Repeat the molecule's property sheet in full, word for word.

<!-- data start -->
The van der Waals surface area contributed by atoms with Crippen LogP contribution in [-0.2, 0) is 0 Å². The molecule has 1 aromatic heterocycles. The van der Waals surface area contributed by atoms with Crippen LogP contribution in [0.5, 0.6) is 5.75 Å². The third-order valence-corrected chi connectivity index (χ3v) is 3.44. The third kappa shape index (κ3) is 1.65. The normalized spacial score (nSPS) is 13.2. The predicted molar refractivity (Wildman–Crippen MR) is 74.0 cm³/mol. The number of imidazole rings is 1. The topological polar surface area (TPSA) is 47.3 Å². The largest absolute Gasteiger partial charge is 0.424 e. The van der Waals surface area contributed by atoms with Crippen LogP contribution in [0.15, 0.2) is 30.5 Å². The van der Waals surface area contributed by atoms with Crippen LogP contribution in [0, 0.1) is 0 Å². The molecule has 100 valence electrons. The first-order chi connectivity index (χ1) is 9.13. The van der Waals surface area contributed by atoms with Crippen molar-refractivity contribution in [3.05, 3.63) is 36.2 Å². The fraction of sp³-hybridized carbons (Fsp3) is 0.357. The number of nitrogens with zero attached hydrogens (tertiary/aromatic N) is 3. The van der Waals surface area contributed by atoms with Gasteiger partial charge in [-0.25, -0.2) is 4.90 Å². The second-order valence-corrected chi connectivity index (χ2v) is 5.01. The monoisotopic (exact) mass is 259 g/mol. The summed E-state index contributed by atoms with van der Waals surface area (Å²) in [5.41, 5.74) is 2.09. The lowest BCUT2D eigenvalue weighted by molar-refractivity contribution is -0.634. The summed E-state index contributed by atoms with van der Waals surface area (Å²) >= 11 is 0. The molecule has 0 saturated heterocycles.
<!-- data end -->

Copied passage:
The van der Waals surface area contributed by atoms with Crippen LogP contribution in [-0.2, 0) is 0 Å². The molecule has 1 aromatic heterocycles. The van der Waals surface area contributed by atoms with Crippen LogP contribution in [0.5, 0.6) is 5.75 Å². The third-order valence-corrected chi connectivity index (χ3v) is 3.44. The third kappa shape index (κ3) is 1.65. The normalized spacial score (nSPS) is 13.2. The predicted molar refractivity (Wildman–Crippen MR) is 74.0 cm³/mol. The number of imidazole rings is 1. The topological polar surface area (TPSA) is 47.3 Å². The largest absolute Gasteiger partial charge is 0.424 e. The van der Waals surface area contributed by atoms with Crippen LogP contribution in [0.15, 0.2) is 30.5 Å². The van der Waals surface area contributed by atoms with Crippen LogP contribution in [0, 0.1) is 0 Å². The molecule has 100 valence electrons. The first-order chi connectivity index (χ1) is 9.13. The van der Waals surface area contributed by atoms with Crippen molar-refractivity contribution in [3.05, 3.63) is 36.2 Å². The fraction of sp³-hybridized carbons (Fsp3) is 0.357. The number of nitrogens with zero attached hydrogens (tertiary/aromatic N) is 3. The van der Waals surface area contributed by atoms with Gasteiger partial charge in [-0.25, -0.2) is 4.90 Å². The second-order valence-corrected chi connectivity index (χ2v) is 5.01. The monoisotopic (exact) mass is 259 g/mol. The summed E-state index contributed by atoms with van der Waals surface area (Å²) in [5.41, 5.74) is 2.09. The lowest BCUT2D eigenvalue weighted by molar-refractivity contribution is -0.634. The summed E-state index contributed by atoms with van der Waals surface area (Å²) >= 11 is 0. The molecule has 0 saturated heterocycles.